I have crossed such assertions a few times on this site:
One benefit of full-disk encryption is that it makes wiping the flash storage very fast.[...]
To wipe the entire drive, all you have to do is wipe the spot that stores the encryption of K (which is just one block). Once that block is gone, there is no way to decrypt the data on the drive (since K cannot be recovered), so the entire drive is as good as wiped.
However, I also saw a lot that due to wear levelling, overwriting data on a flash-based disks was not reliable: as per my understanding if I apply the procedure above the flash may just select another area and put the overwriting data there, leaving the key block K still present and readable in the chip (and the Internet is full of various cheap a relatively easy methods to directly access chip content, here is a random one which does not even require to desolder them).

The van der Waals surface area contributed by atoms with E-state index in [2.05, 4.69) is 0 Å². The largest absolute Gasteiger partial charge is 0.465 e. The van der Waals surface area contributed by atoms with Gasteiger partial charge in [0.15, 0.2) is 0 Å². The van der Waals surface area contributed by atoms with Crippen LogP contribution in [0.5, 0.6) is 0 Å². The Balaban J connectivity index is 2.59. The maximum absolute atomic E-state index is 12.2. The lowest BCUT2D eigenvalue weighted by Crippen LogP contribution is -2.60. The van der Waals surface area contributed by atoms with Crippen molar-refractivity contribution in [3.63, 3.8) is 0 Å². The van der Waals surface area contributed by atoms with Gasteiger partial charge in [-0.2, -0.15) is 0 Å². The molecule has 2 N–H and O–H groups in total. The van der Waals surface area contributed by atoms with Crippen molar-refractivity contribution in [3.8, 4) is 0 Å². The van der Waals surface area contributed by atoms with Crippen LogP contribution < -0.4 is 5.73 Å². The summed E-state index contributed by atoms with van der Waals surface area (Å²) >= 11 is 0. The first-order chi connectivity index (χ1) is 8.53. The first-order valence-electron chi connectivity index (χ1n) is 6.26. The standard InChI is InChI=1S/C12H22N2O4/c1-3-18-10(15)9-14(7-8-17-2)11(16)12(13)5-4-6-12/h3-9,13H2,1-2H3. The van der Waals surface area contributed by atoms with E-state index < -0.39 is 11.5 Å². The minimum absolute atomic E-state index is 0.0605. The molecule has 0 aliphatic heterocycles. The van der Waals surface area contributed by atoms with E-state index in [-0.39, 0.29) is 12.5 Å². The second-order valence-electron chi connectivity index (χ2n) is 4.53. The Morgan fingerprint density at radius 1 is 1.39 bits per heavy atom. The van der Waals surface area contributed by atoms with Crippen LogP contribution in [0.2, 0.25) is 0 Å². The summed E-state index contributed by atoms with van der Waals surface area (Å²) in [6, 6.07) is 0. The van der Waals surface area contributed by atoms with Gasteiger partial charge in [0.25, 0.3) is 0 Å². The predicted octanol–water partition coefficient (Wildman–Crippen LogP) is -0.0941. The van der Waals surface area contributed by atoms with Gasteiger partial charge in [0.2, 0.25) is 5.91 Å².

In case a poor password was used to protect the disk content (by tying together the unlock password which aimed to be quick to type and the encryption one, Android seems to really try to enforce such weakness), wouldn't this mean that the whole disk content can still be retrieved even when this block has been "wiped"?
As a bonus, if I change a weak password to a strong one, theoretically the key block will be "overwritten" by a new block where the data encryption key will be protected by my new, stronger password.
However, isn't there any chance that the old block with the same encryption key protected by the previous weaker password will still be present and readable for an undetermined amount of time in the chip content, allowing an attacker to void completely the password change benefits?